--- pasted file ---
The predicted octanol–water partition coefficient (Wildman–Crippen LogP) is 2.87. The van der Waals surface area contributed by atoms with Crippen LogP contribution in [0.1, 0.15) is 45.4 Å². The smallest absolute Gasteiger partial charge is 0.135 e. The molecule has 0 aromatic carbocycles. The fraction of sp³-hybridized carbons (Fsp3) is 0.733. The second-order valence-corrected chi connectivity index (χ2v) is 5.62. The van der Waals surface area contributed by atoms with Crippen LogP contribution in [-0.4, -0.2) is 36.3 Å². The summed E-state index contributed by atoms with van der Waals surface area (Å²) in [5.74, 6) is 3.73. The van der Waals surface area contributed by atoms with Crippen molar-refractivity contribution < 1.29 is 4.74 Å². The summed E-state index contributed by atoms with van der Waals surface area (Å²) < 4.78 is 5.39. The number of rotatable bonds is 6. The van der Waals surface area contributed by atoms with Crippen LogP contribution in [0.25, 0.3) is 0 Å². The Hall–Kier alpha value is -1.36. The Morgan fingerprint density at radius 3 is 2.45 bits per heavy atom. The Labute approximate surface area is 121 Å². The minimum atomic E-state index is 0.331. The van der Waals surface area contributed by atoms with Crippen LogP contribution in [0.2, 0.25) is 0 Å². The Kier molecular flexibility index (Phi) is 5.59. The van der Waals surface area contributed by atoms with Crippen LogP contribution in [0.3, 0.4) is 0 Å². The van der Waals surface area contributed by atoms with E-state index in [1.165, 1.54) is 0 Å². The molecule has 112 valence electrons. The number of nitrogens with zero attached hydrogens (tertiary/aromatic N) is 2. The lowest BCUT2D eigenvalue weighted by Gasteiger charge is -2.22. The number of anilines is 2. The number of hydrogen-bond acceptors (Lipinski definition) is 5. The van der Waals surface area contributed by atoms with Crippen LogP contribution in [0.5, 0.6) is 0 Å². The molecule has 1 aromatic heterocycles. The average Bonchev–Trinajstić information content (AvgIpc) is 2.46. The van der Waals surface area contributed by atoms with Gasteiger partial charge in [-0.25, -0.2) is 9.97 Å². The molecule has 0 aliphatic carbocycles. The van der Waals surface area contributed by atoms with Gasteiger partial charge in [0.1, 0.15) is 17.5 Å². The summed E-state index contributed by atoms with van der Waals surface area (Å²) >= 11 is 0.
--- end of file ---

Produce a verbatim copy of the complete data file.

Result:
The predicted octanol–water partition coefficient (Wildman–Crippen LogP) is 2.87. The van der Waals surface area contributed by atoms with Crippen LogP contribution in [0.1, 0.15) is 45.4 Å². The smallest absolute Gasteiger partial charge is 0.135 e. The molecule has 0 aromatic carbocycles. The fraction of sp³-hybridized carbons (Fsp3) is 0.733. The second-order valence-corrected chi connectivity index (χ2v) is 5.62. The van der Waals surface area contributed by atoms with Crippen LogP contribution in [-0.4, -0.2) is 36.3 Å². The summed E-state index contributed by atoms with van der Waals surface area (Å²) in [5.74, 6) is 3.73. The van der Waals surface area contributed by atoms with Crippen molar-refractivity contribution < 1.29 is 4.74 Å². The summed E-state index contributed by atoms with van der Waals surface area (Å²) < 4.78 is 5.39. The number of rotatable bonds is 6. The van der Waals surface area contributed by atoms with Crippen LogP contribution in [0.25, 0.3) is 0 Å². The Hall–Kier alpha value is -1.36. The Morgan fingerprint density at radius 3 is 2.45 bits per heavy atom. The Labute approximate surface area is 121 Å². The minimum atomic E-state index is 0.331. The van der Waals surface area contributed by atoms with Crippen LogP contribution in [0.2, 0.25) is 0 Å². The Kier molecular flexibility index (Phi) is 5.59. The van der Waals surface area contributed by atoms with Crippen LogP contribution in [0.3, 0.4) is 0 Å². The van der Waals surface area contributed by atoms with E-state index in [1.165, 1.54) is 0 Å². The molecule has 112 valence electrons. The number of nitrogens with zero attached hydrogens (tertiary/aromatic N) is 2. The lowest BCUT2D eigenvalue weighted by Gasteiger charge is -2.22. The number of anilines is 2. The number of hydrogen-bond acceptors (Lipinski definition) is 5. The van der Waals surface area contributed by atoms with Crippen LogP contribution in [0.5, 0.6) is 0 Å². The molecule has 1 aromatic heterocycles. The average Bonchev–Trinajstić information content (AvgIpc) is 2.46. The van der Waals surface area contributed by atoms with Gasteiger partial charge in [-0.25, -0.2) is 9.97 Å². The molecule has 0 aliphatic carbocycles. The van der Waals surface area contributed by atoms with Gasteiger partial charge in [0.1, 0.15) is 17.5 Å². The summed E-state index contributed by atoms with van der Waals surface area (Å²) >= 11 is 0.